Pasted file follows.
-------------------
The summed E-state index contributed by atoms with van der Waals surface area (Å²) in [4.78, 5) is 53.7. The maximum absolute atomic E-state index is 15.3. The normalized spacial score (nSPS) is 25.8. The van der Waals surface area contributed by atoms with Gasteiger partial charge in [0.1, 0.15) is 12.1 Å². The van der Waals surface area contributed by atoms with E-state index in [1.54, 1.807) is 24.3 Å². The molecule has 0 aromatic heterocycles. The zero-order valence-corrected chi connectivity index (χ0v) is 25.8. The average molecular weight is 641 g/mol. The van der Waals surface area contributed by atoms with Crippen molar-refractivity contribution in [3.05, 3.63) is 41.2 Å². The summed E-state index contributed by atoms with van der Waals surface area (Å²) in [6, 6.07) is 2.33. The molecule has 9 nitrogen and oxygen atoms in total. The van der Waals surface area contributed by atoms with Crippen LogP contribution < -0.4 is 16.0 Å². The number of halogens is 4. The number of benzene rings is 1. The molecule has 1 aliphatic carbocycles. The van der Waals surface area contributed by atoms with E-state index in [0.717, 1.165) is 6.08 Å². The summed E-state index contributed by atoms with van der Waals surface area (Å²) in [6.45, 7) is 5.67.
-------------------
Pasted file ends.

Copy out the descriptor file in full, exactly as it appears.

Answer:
The summed E-state index contributed by atoms with van der Waals surface area (Å²) in [4.78, 5) is 53.7. The maximum absolute atomic E-state index is 15.3. The normalized spacial score (nSPS) is 25.8. The van der Waals surface area contributed by atoms with Gasteiger partial charge in [0.1, 0.15) is 12.1 Å². The van der Waals surface area contributed by atoms with E-state index in [1.54, 1.807) is 24.3 Å². The molecule has 0 aromatic heterocycles. The zero-order valence-corrected chi connectivity index (χ0v) is 25.8. The average molecular weight is 641 g/mol. The van der Waals surface area contributed by atoms with Crippen molar-refractivity contribution in [3.05, 3.63) is 41.2 Å². The summed E-state index contributed by atoms with van der Waals surface area (Å²) in [6, 6.07) is 2.33. The molecule has 9 nitrogen and oxygen atoms in total. The van der Waals surface area contributed by atoms with Crippen LogP contribution < -0.4 is 16.0 Å². The number of halogens is 4. The number of benzene rings is 1. The molecule has 1 aliphatic carbocycles. The van der Waals surface area contributed by atoms with E-state index in [0.717, 1.165) is 6.08 Å². The summed E-state index contributed by atoms with van der Waals surface area (Å²) in [6.45, 7) is 5.67.